Medication errors in Illinois nursing homes are leading to hospitalizations for dangerously low blood sugar, visual hallucinations and labored breathing, according to information obtained by NBC 5 Investigates via a search of public records.
State health inspectors documented 384 nursing home medication errors since 2011. Two residents of care facilities died after recorded medication errors and one resident's untreated infection led to an amputation, according to Illinois Department of Public Health data.
"You're going to have errors, unfortunately. But we hope that there are no errors due to negligence," said IDPH director LaMar Hasbrouck, MD.
Tanya Karney-Brown moved her brother, Joseph, into The Renaissance Park South nursing home in Roseland back in 2005 after Joseph had suffered a stroke and a heart attack.
"We checked it out. Everything was fine. So we felt that would be the perfect place," Karney-Brown said.
Two years later Joseph was diagnosed with gastrointestinal cancer. Karney-Brown said Joseph responded well to his cancer medication, Gleevac.
Months later, however, Joseph's condition changed.
His family discovered the nursing home did not give Joseph his cancer medication for nearly one year. According to a lawsuit filed by the family, the nursing home failed to get Joseph back to his oncologist for follow up appointments.
By the time the error was noticed, Joseph's cancer had spread. Joseph passed away in early 2010.
"He could have been still here, you know, doing what he does best and getting better," Karney-Brown said. "But now unfortunately, he's not here anymore."
Joseph's family filed a lawsuit and reached a settlement with the nursing home.
"We regret that the incident occurred and used it as an opportunity to better ourselves and the care we provide," wrote The Renaissance Park South administrator Rolando Carter in a statement to NBC 5 Investigates.
According to Carter, the facility has since partnered with a national pharmaceutical provider to ensure proper distribution of medication to each resident they serve. He wrote the facility also performs regular audits to ensure medications are being dispensed properly and timely.
"Our top priority is the health and safety of our residents and we take every precaution to ensure that highest level of care," Carter wrote.
Hasbrouck said Illinois currently has a 9% facility citation rate for medication errors. He said that compares "favorably" to the national average. However, Hasbrouck said the state's goal is a 5% citation rate.
"We can do better and that's one of the reasons why we've stiffened some of the requirements," Hasbrouck said.
Health inspectors monitor care facilities' training standards and operating procedures and systems for protection in terms of medications. Facilities face fines and penalties for documented medication errors. They can also be shut down or not re-certified
Sometimes handwriting can cause errors in terms of dosage, Hasbrouck said. The errors can result in a resident getting the wrong medication, too much medication or not enough medication.
"They (nurses) have to be very, vigilant in terms of how they give it and make sure they give it on time, every time so that we can minimize any risk," Hasbrouck said.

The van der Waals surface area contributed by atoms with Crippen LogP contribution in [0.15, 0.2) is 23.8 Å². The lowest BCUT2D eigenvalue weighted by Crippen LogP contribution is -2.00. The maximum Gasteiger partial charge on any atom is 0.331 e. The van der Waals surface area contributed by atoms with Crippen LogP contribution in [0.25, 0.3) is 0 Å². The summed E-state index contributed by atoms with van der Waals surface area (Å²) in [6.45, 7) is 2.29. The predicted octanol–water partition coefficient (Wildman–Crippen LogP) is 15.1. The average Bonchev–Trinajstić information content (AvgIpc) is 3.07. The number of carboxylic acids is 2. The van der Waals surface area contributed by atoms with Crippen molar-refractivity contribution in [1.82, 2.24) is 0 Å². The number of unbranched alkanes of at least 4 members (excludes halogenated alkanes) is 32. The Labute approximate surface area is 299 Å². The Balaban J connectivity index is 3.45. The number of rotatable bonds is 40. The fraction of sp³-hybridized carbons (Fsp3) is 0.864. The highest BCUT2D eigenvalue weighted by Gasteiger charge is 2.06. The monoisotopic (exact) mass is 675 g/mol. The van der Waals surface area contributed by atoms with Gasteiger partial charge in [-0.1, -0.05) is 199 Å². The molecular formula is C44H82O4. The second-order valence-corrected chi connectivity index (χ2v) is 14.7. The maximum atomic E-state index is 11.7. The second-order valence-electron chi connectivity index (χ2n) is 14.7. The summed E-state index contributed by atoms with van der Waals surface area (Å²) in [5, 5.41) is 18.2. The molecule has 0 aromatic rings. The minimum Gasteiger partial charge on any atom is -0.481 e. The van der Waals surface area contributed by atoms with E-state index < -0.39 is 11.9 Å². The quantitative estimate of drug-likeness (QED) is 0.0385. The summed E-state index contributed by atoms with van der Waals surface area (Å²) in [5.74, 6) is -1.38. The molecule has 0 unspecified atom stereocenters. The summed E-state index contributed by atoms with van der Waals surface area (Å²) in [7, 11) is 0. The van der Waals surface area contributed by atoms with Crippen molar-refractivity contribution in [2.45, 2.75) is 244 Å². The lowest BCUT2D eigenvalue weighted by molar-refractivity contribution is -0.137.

Nursing homes in Illinois provide care to more than 85,000 people who on average take 10 prescription medicines per day, according to the Health Care Council of Illinois. "The stakes are high in any healthcare setting, and human error exists in every profession-in every aspect of society," said HCCI executive director Pat Comstock. "Nursing home professionals work hard every day in an effort to eliminate it."
The Illinois Health Care Association is an advocacy group that represents care facilities across the state. IHCA president John Vrba said the long term care sector has done a lot of work trying to prevent medication errors.
"We don't want any medication error. One medication error is one too many," Vrba said.
Vrba said underfunding in Medicaid does not help the cause, but he said collaborative work with the state is needed to combat medication errors. He said continued education for nurses and limited interruptions during medication passes will help limit mistakes.
Nursing homes are also hiring admissions nurses with advanced skill sets and using automated medication dispensers in their efforts to cut down on medication errors. Facility staff members are also using TALL MAN letters, Vrba said, to differentiate look-alike drug names. For example, noting predniSONE as opposed to prednisoLONE.
"This is just another way that I believe all facilities throughout the state or anybody passing a medication should utilize to prevent an error," Vrba said.
The state urges families to research a facility's complaint and citation history before placing a loved one in a care facility.
"Safety and quality of care is a collective responsibility," Hasbrouck said. "The family has a responsibility to do their due diligence."
Karney-Brown said once your loved one is in a nursing home, go visit them often and show up unannounced.
"If something feels off, I think you should ask the question and find out right away," Karney-Brown said. "Don't just take yes for an answer or no for an answer."